Wednesday, June 12, 2019

Movie City Hall Review Example | Topics and Well Written Essays - 1000 words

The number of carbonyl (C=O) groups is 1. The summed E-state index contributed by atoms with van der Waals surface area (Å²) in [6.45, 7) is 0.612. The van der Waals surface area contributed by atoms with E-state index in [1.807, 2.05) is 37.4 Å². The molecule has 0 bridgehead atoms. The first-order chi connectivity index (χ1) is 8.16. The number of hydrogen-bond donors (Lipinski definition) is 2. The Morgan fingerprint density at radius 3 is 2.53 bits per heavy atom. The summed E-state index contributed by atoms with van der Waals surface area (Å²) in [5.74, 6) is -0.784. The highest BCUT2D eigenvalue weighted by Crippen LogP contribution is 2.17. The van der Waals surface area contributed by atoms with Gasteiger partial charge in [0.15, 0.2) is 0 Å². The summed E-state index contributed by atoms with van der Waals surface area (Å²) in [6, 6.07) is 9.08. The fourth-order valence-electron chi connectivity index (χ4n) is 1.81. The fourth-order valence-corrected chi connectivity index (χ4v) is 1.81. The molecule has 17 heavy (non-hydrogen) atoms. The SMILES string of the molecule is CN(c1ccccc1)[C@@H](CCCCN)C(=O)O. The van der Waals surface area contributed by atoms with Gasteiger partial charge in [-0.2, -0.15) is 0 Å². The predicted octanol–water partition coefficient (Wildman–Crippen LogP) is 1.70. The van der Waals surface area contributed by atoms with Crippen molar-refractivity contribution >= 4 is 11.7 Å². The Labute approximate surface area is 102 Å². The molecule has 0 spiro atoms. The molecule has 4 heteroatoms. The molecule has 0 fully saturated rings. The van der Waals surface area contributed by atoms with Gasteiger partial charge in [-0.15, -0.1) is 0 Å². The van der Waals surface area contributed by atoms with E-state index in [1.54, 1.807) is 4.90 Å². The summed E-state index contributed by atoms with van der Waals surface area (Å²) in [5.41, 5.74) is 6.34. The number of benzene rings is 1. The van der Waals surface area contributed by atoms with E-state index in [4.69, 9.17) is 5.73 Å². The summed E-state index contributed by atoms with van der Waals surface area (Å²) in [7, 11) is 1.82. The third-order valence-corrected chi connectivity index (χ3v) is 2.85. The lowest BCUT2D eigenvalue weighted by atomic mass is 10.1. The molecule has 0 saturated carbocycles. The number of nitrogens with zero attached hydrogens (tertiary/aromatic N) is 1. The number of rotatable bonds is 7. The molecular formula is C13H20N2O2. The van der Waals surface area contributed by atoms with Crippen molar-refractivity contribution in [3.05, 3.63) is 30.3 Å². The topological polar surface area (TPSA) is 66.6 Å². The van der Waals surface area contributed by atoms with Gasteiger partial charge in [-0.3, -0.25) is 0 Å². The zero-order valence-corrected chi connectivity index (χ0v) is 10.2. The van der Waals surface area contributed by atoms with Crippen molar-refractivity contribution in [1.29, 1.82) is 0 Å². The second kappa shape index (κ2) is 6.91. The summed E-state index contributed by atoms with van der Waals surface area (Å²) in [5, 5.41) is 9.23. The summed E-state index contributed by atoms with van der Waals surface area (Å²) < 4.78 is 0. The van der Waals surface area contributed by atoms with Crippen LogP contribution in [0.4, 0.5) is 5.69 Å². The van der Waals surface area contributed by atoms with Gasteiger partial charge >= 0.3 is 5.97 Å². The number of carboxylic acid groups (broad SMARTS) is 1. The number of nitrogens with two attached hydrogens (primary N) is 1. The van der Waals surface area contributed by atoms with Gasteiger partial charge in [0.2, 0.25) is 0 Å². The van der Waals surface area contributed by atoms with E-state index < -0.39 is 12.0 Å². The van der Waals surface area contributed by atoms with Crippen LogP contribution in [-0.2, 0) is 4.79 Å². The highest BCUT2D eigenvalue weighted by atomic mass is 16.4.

City Hall - Movie Review ExamplePerhaps the well-nigh famed political leader, when it comes to predilectionlism of purpose, was Cincinnatus. Long before the days when Rome was a far-flung empire, it was a republic clinging to the underbelly of what would be Western Europe. When the Aequi and Volscian tribes began to be Rome from the east in 458 B.C., the citizens begged Cincinnatus to take over dictatorial powers and vanquish the threat. He did so, in a mere sixteen days, and then immediately resigned his patch of power, returning to his farm. This example of knowing when to yield power was cited by George Washington, after he stepped down after two terms as the first chair of the United States (Cincinnatus).City Hall, directed by Harold Becker, is just one of a long line of works in American literature and cinema that read the slow erosion of an idealistic leaders credibility. One of the first works on this theme was Robert Penn Warrens All the Kings Men, a scantily fictionali zed look at the life of Louisianas Huey Long. Willie Stark, who is Penn Warrens jolly larger-than-life Huey Long figure, and John Pappas, New Yorks mayor in City Hall, are two men who bemuse risen to their current power development a similar dichotomy of private and public positioning proscribedwardly, twain men have ridden a populist wave of sentiment to their current posts inwardly, both men have incurred debts to the corrupt powers that control much of politics, and both ultimately have a price to pay. Both men are closely followed by idealistic staffers - Willie Stark is followed by the aptly named Jack Burden, while John Pappas is followed by Kevin Calhoun. Both of these men have bought into the message that their respective leaders have broadcast to the masses, and both men fervently believe in the men for whom they work. By the end of both stories, both men are disillusioned as to the true nature, and the true source, of political power.The contradictions that revolve ar ound political power primarily have to do with the definition and application of obligation. The existence of a duty triangle has been asserted, in that, over time, three major approaches to classifying honourable thought have arisen, and these approaches are based on virtue, principle, or consequences. In other words, stack make their ethical decisions based on one (or more) of these three ideas. When one considers political leaders, it would be difficult to leave both virtue and principle out of the equation after all, the lower rungs of political service are not sufficiently lucrative for a purely utilitarian individual to find the speckle attractive. There has to be some idealistic motive behind entry into public service, even if, after time, that idealism is worn away and replaced by a jaded faade. The idea of virtue finds definitions for ethical conduct in the behaviors and qualities of the good individual. The idea of principle suggests that universal principles can be us ed to make ethical decisions. These two are very similar however, the key difference is that the virtue-based definition uses individuals as its orientation, while the principle-based definition uses a broader base of precedent as its orientation. The idea of consequences looks at the outcomes of actions and uses those outcomes to determine whether or not an action is right or wrong - this is often called a utilitarian

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